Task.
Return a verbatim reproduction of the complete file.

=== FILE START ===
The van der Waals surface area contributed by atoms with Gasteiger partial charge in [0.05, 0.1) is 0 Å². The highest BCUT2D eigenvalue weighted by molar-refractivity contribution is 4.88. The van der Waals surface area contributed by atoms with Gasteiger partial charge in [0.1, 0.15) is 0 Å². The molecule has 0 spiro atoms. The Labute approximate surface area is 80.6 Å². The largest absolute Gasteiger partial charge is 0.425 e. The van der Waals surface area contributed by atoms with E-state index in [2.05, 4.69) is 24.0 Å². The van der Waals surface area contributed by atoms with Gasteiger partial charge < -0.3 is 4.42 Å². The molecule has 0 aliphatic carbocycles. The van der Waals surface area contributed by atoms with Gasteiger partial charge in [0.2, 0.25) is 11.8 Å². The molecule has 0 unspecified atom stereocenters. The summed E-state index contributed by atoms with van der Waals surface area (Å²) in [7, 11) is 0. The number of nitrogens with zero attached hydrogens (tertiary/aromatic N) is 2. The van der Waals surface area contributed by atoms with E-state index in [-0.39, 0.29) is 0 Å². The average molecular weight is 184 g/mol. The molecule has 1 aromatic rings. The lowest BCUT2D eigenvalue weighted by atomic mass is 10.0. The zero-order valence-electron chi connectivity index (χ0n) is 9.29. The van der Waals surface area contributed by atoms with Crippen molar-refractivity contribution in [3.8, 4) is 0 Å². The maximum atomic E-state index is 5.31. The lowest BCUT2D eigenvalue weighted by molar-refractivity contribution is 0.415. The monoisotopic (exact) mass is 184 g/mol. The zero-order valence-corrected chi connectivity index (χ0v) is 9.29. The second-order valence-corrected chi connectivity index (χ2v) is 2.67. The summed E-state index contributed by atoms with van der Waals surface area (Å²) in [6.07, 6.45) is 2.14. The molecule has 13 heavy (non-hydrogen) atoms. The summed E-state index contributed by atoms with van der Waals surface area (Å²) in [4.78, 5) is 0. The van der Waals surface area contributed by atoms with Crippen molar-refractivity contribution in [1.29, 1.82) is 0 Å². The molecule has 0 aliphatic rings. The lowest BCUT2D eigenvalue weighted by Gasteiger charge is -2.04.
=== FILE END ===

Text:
The van der Waals surface area contributed by atoms with Gasteiger partial charge in [0.05, 0.1) is 0 Å². The highest BCUT2D eigenvalue weighted by molar-refractivity contribution is 4.88. The van der Waals surface area contributed by atoms with Gasteiger partial charge in [0.1, 0.15) is 0 Å². The molecule has 0 spiro atoms. The Labute approximate surface area is 80.6 Å². The largest absolute Gasteiger partial charge is 0.425 e. The van der Waals surface area contributed by atoms with E-state index in [2.05, 4.69) is 24.0 Å². The van der Waals surface area contributed by atoms with Gasteiger partial charge < -0.3 is 4.42 Å². The molecule has 0 aliphatic carbocycles. The van der Waals surface area contributed by atoms with Gasteiger partial charge in [0.2, 0.25) is 11.8 Å². The molecule has 0 unspecified atom stereocenters. The summed E-state index contributed by atoms with van der Waals surface area (Å²) in [7, 11) is 0. The number of nitrogens with zero attached hydrogens (tertiary/aromatic N) is 2. The van der Waals surface area contributed by atoms with E-state index in [-0.39, 0.29) is 0 Å². The average molecular weight is 184 g/mol. The molecule has 1 aromatic rings. The lowest BCUT2D eigenvalue weighted by atomic mass is 10.0. The zero-order valence-electron chi connectivity index (χ0n) is 9.29. The van der Waals surface area contributed by atoms with Crippen molar-refractivity contribution in [3.8, 4) is 0 Å². The maximum atomic E-state index is 5.31. The lowest BCUT2D eigenvalue weighted by molar-refractivity contribution is 0.415. The monoisotopic (exact) mass is 184 g/mol. The zero-order valence-corrected chi connectivity index (χ0v) is 9.29. The second-order valence-corrected chi connectivity index (χ2v) is 2.67. The summed E-state index contributed by atoms with van der Waals surface area (Å²) in [6.07, 6.45) is 2.14. The molecule has 13 heavy (non-hydrogen) atoms. The summed E-state index contributed by atoms with van der Waals surface area (Å²) in [4.78, 5) is 0. The van der Waals surface area contributed by atoms with Crippen molar-refractivity contribution in [1.29, 1.82) is 0 Å². The molecule has 0 aliphatic rings. The lowest BCUT2D eigenvalue weighted by Gasteiger charge is -2.04.